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Title:
SELF HEALING FILTER-CAKE REMOVAL SYSTEM FOR OPEN HOLE COMPLETIONS
Document Type and Number:
WIPO Patent Application WO/2011/004160
Kind Code:
A1
Abstract:
The present invention relates to a method of degrading a filter cake in a subterranean formation comprising: contacting at least a portion of a filter cake with a filter cake degradation fluid comprising a relative permeability modifier; and allowing the filter cake to degrade. The present invention also relates to a method of treating a subterranean formation including providing a well bore that includes a filter cake on at least a portion of the well bore and contacting at least a portion of the filter cake with a filter cake degradation fluid comprising a relative permeability modifier. The method also includes allowing the relative permeability modifier to retain at least a portion of the filter cake degradation fluid in the well bore for a time sufficient to contact the filtercake and allowing the filter cake to degrade.

Inventors:
DUSTERHOFT, Ronald, G. (1902 Crescent Common Drive, Katy, TX, 77494, US)
PENNO, Andrew, D. (Boltessemstrasse 1, Sehnde Niedersachsen, 31319, DE)
Application Number:
GB2010/001312
Publication Date:
January 13, 2011
Filing Date:
July 08, 2010
Export Citation:
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Assignee:
HALLIBURTON ENERGY SERVICES, INC. (P O Box 1431, Duncan, Oklahoma, 73536, US)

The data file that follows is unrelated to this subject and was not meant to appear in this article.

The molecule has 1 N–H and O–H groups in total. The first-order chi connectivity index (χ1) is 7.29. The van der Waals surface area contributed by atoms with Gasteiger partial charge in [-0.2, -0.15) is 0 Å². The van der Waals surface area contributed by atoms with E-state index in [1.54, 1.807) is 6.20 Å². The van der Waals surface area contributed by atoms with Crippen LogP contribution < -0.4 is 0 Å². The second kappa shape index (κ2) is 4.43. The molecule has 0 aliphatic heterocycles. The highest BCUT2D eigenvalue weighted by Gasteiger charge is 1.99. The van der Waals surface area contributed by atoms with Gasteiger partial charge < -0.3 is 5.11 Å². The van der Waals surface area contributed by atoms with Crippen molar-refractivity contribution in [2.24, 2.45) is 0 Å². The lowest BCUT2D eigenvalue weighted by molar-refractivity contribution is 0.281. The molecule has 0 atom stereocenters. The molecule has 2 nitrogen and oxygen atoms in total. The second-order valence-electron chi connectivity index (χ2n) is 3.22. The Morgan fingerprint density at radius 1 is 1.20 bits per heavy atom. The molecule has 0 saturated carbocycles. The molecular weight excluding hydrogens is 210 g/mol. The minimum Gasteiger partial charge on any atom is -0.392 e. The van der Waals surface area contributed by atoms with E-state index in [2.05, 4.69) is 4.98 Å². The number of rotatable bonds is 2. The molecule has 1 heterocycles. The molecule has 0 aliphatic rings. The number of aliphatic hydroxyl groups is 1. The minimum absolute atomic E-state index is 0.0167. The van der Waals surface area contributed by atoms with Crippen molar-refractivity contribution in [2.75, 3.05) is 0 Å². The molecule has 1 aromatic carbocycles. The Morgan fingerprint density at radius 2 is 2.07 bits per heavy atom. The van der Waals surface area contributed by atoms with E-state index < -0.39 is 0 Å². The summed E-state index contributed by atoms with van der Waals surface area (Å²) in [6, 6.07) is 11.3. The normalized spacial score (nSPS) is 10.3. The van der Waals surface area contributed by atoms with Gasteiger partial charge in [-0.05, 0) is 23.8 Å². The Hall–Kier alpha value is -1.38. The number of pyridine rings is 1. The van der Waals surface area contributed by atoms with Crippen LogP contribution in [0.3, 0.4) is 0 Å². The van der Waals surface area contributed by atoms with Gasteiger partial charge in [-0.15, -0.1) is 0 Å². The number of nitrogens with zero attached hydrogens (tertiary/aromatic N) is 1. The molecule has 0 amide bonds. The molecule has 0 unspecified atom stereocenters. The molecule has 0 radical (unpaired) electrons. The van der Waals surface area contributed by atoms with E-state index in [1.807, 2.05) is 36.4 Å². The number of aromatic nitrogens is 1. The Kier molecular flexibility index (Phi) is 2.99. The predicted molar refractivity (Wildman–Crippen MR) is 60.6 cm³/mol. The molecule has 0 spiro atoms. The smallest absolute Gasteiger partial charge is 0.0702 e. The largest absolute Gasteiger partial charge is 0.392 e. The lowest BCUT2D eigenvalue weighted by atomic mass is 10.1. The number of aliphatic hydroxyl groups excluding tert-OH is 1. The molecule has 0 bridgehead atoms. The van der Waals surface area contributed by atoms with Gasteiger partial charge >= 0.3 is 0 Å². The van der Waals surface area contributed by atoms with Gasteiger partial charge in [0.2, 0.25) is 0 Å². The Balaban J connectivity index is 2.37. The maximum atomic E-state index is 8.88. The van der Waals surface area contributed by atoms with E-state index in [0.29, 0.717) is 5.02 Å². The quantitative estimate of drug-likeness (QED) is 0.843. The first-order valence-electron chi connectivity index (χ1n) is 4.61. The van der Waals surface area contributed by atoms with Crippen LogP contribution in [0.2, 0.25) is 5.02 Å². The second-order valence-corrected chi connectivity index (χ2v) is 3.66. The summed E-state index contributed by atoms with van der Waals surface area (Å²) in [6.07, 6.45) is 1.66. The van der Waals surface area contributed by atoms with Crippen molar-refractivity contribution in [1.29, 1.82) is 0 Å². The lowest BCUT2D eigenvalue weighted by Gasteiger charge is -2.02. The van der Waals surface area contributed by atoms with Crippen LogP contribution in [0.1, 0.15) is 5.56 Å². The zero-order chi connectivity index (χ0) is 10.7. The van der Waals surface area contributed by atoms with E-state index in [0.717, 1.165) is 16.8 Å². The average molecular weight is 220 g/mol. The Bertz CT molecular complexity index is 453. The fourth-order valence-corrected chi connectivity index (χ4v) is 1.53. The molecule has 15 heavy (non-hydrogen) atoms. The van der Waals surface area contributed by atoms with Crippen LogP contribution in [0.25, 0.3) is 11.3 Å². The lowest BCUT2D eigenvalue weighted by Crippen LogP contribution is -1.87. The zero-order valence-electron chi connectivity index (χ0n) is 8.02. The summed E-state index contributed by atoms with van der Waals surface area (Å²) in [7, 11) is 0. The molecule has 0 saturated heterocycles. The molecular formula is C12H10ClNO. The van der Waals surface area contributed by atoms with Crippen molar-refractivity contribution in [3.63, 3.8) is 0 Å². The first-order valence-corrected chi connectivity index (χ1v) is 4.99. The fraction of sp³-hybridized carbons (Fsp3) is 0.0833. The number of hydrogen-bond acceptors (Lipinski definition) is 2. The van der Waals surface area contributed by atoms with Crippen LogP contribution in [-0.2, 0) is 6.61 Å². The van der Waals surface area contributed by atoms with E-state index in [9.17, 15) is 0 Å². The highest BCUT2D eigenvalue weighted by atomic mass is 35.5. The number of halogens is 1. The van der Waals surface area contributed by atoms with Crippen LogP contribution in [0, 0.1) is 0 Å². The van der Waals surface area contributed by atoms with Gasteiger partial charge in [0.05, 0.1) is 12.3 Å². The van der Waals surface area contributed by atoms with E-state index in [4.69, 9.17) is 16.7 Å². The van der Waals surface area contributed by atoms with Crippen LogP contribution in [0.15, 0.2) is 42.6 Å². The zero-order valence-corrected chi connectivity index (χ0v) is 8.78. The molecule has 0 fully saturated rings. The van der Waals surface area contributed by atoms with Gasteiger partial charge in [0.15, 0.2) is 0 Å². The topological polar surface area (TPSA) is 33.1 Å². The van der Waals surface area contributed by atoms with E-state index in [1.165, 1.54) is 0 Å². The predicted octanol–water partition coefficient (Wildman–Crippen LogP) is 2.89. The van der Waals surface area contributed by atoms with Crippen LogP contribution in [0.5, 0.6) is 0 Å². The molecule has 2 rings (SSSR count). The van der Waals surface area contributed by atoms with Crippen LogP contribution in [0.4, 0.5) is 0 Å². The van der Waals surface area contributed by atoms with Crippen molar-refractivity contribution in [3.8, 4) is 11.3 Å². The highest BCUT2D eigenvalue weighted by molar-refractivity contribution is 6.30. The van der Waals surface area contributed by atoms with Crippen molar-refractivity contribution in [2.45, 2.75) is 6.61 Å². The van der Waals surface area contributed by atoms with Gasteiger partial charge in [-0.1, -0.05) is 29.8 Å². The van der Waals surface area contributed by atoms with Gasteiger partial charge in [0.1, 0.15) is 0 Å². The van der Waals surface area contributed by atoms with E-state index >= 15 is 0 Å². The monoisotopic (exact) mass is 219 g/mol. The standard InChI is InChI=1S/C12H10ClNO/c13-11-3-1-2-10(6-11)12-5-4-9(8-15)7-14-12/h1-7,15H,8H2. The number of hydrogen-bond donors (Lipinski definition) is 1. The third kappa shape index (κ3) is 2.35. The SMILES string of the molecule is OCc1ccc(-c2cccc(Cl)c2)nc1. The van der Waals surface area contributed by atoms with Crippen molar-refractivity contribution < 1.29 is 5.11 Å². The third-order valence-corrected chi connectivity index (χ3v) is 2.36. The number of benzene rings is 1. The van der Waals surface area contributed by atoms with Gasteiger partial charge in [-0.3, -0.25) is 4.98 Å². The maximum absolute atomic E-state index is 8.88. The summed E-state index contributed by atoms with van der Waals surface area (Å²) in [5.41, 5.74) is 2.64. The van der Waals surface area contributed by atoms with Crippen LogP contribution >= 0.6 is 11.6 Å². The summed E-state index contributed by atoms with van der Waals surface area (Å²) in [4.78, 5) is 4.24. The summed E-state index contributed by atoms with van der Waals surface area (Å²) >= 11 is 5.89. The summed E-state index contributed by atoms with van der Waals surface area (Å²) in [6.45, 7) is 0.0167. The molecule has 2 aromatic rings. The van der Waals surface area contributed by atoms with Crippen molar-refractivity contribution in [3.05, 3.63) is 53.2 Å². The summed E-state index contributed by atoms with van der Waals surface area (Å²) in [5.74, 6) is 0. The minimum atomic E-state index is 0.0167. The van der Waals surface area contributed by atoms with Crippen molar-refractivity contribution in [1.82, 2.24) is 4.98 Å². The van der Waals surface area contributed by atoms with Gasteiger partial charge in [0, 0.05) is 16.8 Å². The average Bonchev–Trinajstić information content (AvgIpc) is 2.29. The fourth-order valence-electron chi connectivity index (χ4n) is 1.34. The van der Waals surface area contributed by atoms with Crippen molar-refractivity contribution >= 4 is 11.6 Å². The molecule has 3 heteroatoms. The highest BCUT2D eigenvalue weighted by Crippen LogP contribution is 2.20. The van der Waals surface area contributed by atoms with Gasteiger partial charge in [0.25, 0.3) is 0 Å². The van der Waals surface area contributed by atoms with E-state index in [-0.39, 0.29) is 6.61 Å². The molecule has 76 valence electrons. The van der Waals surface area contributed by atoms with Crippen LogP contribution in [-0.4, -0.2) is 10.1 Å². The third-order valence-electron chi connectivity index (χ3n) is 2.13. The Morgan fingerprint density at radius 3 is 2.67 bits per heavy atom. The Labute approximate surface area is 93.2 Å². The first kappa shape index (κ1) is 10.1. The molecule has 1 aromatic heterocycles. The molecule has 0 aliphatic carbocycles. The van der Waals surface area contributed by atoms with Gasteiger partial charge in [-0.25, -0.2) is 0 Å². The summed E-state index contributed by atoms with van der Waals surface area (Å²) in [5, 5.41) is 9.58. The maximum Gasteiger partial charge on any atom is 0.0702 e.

DUSTERHOFT, Ronald, G. (1902 Crescent Common Drive, Katy, TX, 77494, US)
PENNO, Andrew, D. (Boltessemstrasse 1, Sehnde Niedersachsen, 31319, DE)
CURTIS, Philip, Anthony (A.A. Thornton & Co, 235 High Holborn, London WC1V 7LE, GB)
International Classes:
C09K8/52
Attorney, Agent or Firm:
COTTRILL, Emily, Elizabeth, Helen et al. (A A Thornton & Co, 235 High Holborn, London WC1V 7LE, GB)
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Claims:
CLAIMS

1. A method of degrading a filter cake in a subterranean formation comprising: contacting at least a portion of a filter cake with a filter cake degradation fluid comprising a relative permeability modifier; and allowing the filter cake to degrade.

2. A method of treating a subterranean formation comprising: providing a well bore that includes a filter cake on at least a portion of the well bore; contacting at least a portion of the filter cake with a filter cake degradation fluid comprising a relative permeability modifier; allowing the relative permeability modifier to retain at least a portion of the filter cake degradation fluid in the well bore for a time sufficient to contact the filtercake; and allowing the filter cake to degrade.

3. A method of drilling a well bore comprising: using a drilling fluid to drill a well bore in a subterranean formation; permitting the drilling fluid to establish a filter cake in at least a portion of the well bore; contacting at least a portion of the filter cake with a filter cake degradation fluid comprising a relative permeability modifier; and permitting the filter cake to degrade. 4. A method according to any preceding claim, wherein the relative permeability modifier is a hydrophobically modified polymer.

5. A method according to claim 4, wherein the hydrophobically modified polymer is a reaction product of a hydrophobic compound and a hydrophilic polymer, or is synthesized from a polymerization reaction that comprises a hydrophilic monomer and a hydrophobically modified hydrophilic monomer.